I got the pre-order Augmented Edition which started my character off with a decent gun, 10,000 in game currency, and the sound track.  The music in this game is great and reminds me of the music from the original.  Adam Jensen’s voice reminds me of Clint Eastwood and makes him gruff and 'don’t mess with me' manly.  While his voice fits, some of the voices didn't match some of the other characters.  The rest of the sound effects and background noises seemed to be spot on.

Graphically this game has lots of eye candy.  When you perform a takedown, the game will go into slow motion as you sneak up and break some bones or knock someone unconscious.  The Icarus landing system is fun to watch deploy along with the Typhoon defense system.  There are many rendered cut scenes and while I found them entertaining, they were limiting as well.  Those are conversations that you cannot control, and you may have a suave Adam Jensen or an Adam Jensen that’s a jerk.  With the cut scenes, you have no control.

As I mentioned earlier, you can control the violence.  You can play with crossbows, rocket launchers, grenades, mines, and guns galore or you can take them out mercifully.  There will be bloodshed no matter what path you take.  Swearing is prevalent, especially in stressful situations for your character and the enemies that know you’re nearby.  While there are no sex scenes, there are plenty of sexual references and there’s even a side quest that you can get at a brothel.  Lastly, drug and alcohol use is seen as well.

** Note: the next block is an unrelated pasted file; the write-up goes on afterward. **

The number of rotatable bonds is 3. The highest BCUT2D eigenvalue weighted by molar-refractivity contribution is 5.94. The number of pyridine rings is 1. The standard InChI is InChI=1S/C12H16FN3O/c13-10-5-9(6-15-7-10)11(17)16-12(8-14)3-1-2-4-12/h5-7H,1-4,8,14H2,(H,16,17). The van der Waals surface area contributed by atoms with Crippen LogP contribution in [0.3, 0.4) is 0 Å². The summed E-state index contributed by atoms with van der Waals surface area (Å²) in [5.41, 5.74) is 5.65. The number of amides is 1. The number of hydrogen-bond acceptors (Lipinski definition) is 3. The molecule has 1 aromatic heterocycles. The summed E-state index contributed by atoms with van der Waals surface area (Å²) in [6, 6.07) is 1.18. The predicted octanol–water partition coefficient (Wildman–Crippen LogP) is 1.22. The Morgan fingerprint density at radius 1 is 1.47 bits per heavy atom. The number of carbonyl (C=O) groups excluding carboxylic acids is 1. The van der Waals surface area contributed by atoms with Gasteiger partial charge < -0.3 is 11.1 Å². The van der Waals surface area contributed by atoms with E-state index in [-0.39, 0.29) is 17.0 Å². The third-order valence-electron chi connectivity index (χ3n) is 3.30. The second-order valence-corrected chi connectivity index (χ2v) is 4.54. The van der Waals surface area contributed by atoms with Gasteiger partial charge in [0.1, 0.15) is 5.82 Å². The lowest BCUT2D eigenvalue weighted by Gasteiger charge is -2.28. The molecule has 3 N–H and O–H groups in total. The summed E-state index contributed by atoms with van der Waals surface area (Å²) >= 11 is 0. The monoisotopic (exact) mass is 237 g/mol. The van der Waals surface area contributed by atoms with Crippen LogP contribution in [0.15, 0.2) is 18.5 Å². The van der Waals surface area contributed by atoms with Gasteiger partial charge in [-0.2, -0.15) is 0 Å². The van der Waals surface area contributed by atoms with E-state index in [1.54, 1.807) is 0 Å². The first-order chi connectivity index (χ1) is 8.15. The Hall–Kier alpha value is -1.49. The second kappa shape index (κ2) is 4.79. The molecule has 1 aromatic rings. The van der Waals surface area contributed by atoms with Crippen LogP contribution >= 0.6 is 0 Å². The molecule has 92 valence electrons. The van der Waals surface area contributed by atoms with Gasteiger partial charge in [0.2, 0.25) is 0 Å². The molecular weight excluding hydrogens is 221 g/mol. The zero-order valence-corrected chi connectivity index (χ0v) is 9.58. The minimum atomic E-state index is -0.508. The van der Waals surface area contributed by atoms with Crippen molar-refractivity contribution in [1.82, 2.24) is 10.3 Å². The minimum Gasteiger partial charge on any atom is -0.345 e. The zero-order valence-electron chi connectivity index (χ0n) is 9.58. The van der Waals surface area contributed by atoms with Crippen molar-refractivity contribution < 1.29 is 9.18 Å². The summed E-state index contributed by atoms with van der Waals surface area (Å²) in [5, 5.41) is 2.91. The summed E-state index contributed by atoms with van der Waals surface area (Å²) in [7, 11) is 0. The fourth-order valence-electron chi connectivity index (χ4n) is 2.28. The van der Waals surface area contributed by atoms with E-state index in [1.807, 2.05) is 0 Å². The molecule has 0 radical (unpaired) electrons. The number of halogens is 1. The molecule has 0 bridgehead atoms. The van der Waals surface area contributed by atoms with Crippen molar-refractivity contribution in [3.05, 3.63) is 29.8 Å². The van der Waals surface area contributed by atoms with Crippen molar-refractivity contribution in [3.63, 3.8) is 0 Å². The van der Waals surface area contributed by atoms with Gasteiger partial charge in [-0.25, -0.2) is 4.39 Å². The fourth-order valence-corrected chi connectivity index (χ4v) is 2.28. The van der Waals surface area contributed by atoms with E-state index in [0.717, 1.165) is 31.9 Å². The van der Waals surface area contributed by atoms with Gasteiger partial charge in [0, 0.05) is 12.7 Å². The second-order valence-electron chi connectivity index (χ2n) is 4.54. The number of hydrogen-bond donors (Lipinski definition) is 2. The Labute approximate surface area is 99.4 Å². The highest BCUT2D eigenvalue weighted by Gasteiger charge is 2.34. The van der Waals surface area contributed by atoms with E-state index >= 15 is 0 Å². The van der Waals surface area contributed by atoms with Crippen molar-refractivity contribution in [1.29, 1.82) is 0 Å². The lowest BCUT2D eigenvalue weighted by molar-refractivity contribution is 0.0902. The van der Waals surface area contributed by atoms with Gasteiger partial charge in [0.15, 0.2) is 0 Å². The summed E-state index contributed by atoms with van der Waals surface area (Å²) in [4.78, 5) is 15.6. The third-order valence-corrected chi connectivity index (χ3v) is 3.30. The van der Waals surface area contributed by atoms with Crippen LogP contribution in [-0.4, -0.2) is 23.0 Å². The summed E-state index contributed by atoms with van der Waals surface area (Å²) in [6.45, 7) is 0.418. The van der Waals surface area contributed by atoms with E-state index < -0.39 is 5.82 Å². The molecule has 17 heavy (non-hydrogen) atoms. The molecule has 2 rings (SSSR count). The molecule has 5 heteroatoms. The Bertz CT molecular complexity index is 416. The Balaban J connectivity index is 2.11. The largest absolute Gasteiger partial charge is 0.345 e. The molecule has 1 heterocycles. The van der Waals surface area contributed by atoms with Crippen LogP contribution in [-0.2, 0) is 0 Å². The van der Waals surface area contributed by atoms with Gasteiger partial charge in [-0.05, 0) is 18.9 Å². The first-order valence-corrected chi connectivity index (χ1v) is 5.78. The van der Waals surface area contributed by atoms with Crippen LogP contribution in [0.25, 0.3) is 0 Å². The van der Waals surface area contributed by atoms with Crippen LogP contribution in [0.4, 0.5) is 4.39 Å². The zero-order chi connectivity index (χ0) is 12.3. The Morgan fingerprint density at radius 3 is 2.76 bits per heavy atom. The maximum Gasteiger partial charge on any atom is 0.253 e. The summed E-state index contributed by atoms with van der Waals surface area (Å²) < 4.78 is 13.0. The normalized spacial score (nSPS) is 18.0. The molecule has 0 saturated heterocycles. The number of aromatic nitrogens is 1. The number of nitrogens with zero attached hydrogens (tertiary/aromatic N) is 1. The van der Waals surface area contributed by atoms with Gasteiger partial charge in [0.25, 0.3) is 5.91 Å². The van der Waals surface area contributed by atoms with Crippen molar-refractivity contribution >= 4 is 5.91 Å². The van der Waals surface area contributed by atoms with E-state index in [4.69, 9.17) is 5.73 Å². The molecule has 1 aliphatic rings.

Moral issues aside, this is a well written game that is quite a fun ride.  I liked having to think my way out of sticky situations as well as smooth talking and hacking my way around.  While there is a lot of freedom, there are times that I felt limited as well.  Unlike Invisible War, you get a solid twenty five plus hours and it has the same feel of the original.  If you enjoyed the previous games, you won’t want to miss out on Human Revolution.


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Cheryl Gress

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Christ Centered Gamer looks at video games from two view points. We analyze games on a secular level which will break down a game based on its graphics, sound, stability and overall gaming experience. If you’re concerned about the family friendliness of a game, we have a separate moral score which looks at violence, language, sexual content, occult references and other ethical issues.